I started him on antibiotics, did a spot-application of mange medication, and cleaned him up as best as I could considering he was terrified of being touched.
Once he was coaxed into a carrier and taken to the vet I found out the bald tail was due to someone apparently trying to cut off his tail.
It also turned out that the areas I thought were cigar burns were burns – the vet treated them and they have improved immensely over the years. His eyes have also improved:
He feels so much better these days, and is much more trusting with humans. Once he feels comfortable with someone he immediately rolls over and demands belly rubs – the ultimate in trusting behavior.
He will come in the house for five minutes at a time and then sits by the door and cries until I let him out – I think he equates being in the house with being abused. However he has his little sleeping pad right outside my kitchen door, and has lived very happily with me for the last six years.
Dub will be one of our pet ambassadors at the BAARCS sanctuary, ready to welcome all the others looking for a new home.
For as long as I can remember my family had pets.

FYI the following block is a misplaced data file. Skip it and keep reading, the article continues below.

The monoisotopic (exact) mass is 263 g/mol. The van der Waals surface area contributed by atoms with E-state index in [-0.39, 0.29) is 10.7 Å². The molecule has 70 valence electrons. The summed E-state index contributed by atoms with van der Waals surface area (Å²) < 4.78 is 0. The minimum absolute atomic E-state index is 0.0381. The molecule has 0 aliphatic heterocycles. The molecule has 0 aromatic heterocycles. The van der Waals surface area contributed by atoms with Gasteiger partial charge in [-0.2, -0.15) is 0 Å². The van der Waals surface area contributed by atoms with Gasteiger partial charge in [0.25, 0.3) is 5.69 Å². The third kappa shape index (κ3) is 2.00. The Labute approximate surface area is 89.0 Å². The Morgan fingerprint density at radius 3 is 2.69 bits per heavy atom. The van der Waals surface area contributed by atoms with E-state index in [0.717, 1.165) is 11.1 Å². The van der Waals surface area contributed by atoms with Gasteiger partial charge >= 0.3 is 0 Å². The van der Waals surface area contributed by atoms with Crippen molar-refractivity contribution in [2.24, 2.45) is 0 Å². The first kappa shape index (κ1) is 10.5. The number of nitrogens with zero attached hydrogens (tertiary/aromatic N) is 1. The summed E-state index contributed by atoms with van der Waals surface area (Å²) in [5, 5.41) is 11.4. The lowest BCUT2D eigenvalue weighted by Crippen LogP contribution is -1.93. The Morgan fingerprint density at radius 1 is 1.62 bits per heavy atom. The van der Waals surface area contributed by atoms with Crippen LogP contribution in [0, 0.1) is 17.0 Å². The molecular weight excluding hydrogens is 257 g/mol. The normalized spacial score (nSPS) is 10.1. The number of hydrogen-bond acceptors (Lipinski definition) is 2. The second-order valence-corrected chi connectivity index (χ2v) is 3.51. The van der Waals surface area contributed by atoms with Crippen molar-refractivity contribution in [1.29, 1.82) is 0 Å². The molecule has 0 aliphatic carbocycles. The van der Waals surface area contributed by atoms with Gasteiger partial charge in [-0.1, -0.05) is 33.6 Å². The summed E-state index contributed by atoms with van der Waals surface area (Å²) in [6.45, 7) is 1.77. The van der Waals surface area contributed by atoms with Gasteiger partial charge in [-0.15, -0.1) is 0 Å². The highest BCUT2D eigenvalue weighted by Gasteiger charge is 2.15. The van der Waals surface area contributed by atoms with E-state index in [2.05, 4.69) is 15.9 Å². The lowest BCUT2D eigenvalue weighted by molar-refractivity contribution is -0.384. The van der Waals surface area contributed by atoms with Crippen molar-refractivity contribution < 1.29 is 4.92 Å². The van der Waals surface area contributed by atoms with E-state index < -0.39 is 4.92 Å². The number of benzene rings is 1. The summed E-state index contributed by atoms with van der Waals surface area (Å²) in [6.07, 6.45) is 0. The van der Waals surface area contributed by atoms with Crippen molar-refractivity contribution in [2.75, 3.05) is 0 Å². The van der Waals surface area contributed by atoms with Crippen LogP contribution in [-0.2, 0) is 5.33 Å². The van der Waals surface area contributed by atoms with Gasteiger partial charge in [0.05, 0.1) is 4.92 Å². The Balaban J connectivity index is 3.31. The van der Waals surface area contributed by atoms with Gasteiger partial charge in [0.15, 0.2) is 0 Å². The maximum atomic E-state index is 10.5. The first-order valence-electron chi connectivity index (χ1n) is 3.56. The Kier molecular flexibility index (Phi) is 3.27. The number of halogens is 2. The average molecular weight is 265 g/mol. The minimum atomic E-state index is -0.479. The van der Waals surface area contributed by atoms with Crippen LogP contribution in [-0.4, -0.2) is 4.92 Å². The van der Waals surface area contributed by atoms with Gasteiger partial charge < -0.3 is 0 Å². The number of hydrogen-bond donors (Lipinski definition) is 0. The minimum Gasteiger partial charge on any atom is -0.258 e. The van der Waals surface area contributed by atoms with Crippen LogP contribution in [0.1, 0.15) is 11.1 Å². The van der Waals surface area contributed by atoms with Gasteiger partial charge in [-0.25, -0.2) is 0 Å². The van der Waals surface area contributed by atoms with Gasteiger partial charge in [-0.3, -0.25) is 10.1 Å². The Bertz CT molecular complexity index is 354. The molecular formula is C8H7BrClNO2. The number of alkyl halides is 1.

Mostly dogs, but also several cats and a rabbit named “Bun Jour.”
My dad retired in 1986 and he and my mother moved to Indiana to be near their extended families. When my mother died in 1997 she and my father had six dogs, including a mother/son pair of chows (Bear and Beau), and several Shih Tzus. When my father passed away in 2000 he still had the chows and three of the Shih Tzus. My brother, sister and I flew in to take care of our dad’s funeral and clean out the house, etc. We realized that because we were flying we could bring the Shih Tzus home with us, but wouldn’t be able to bring the chows because of their size. None of the relatives on either side of the family wanted any of the dogs (and frankly I wouldn’t have trusted any of them to care for them anyway) and we were running out of options.
My sister and I have long been animal rescuers, and there was no way we were going to leave those dogs behind. We looked into renting a van and driving home but because it was December and snowing constantly there were road closures everywhere – it would have taken us two weeks to get home, and both of us were on bereavement leave and couldn’t be gone another two weeks.
We even looked into having them shipped home, but none of the freight services could guarantee that they wouldn’t freeze to death in the hold.
We were finally forced to place an ad in the local paper, the last thing we wanted to do. However we (and the doggies) were incredibly lucky. We got a call from a woman who previously owned a brother/sister pair of chows and wanted to take our two! We were very clear that we’d be checking in and wanted to see photos so we could monitor the dogs over the years and make sure they were well treated.